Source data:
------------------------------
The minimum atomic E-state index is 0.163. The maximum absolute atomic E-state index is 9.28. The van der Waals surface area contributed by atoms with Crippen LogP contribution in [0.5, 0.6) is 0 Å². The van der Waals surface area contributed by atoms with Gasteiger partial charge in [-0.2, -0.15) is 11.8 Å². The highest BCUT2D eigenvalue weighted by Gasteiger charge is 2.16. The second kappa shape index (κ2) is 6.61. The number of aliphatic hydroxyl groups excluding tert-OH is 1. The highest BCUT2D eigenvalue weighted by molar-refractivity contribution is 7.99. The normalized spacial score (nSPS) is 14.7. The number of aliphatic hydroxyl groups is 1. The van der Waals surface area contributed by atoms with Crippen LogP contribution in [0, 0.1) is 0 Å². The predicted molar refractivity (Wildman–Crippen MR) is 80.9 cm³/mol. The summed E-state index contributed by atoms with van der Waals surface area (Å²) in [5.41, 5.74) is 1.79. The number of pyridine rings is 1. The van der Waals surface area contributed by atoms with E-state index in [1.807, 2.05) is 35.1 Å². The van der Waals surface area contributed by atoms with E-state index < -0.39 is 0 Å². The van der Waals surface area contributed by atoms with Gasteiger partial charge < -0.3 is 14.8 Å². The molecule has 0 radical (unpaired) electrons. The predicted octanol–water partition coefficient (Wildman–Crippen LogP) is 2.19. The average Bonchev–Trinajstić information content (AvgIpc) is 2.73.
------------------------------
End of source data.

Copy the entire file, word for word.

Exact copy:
The minimum atomic E-state index is 0.163. The maximum absolute atomic E-state index is 9.28. The van der Waals surface area contributed by atoms with Crippen LogP contribution in [0.5, 0.6) is 0 Å². The van der Waals surface area contributed by atoms with Gasteiger partial charge in [-0.2, -0.15) is 11.8 Å². The highest BCUT2D eigenvalue weighted by Gasteiger charge is 2.16. The second kappa shape index (κ2) is 6.61. The number of aliphatic hydroxyl groups excluding tert-OH is 1. The highest BCUT2D eigenvalue weighted by molar-refractivity contribution is 7.99. The normalized spacial score (nSPS) is 14.7. The number of aliphatic hydroxyl groups is 1. The van der Waals surface area contributed by atoms with Crippen LogP contribution in [0, 0.1) is 0 Å². The predicted molar refractivity (Wildman–Crippen MR) is 80.9 cm³/mol. The summed E-state index contributed by atoms with van der Waals surface area (Å²) in [5.41, 5.74) is 1.79. The number of pyridine rings is 1. The van der Waals surface area contributed by atoms with E-state index in [1.807, 2.05) is 35.1 Å². The van der Waals surface area contributed by atoms with E-state index < -0.39 is 0 Å². The van der Waals surface area contributed by atoms with Gasteiger partial charge < -0.3 is 14.8 Å². The molecule has 0 radical (unpaired) electrons. The predicted octanol–water partition coefficient (Wildman–Crippen LogP) is 2.19. The average Bonchev–Trinajstić information content (AvgIpc) is 2.73.